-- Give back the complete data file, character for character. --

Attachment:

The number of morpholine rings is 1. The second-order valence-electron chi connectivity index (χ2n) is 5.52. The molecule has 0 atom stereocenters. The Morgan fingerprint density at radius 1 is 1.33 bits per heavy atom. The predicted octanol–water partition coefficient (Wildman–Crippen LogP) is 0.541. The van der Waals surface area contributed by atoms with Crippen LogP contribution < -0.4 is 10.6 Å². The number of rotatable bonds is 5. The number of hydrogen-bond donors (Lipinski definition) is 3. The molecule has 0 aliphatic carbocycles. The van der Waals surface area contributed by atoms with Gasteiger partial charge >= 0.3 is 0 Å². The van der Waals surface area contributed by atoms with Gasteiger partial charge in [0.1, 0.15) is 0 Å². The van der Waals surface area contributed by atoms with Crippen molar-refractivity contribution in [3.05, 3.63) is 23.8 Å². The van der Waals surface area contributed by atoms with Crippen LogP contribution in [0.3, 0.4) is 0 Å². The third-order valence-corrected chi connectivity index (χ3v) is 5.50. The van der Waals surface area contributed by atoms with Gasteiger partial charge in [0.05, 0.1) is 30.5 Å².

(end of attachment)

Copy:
The number of morpholine rings is 1. The second-order valence-electron chi connectivity index (χ2n) is 5.52. The molecule has 0 atom stereocenters. The Morgan fingerprint density at radius 1 is 1.33 bits per heavy atom. The predicted octanol–water partition coefficient (Wildman–Crippen LogP) is 0.541. The van der Waals surface area contributed by atoms with Crippen LogP contribution < -0.4 is 10.6 Å². The number of rotatable bonds is 5. The number of hydrogen-bond donors (Lipinski definition) is 3. The molecule has 0 aliphatic carbocycles. The van der Waals surface area contributed by atoms with Gasteiger partial charge >= 0.3 is 0 Å². The van der Waals surface area contributed by atoms with Gasteiger partial charge in [0.1, 0.15) is 0 Å². The van der Waals surface area contributed by atoms with Crippen molar-refractivity contribution in [3.05, 3.63) is 23.8 Å². The van der Waals surface area contributed by atoms with Crippen LogP contribution in [0.3, 0.4) is 0 Å². The third-order valence-corrected chi connectivity index (χ3v) is 5.50. The van der Waals surface area contributed by atoms with Gasteiger partial charge in [0.05, 0.1) is 30.5 Å².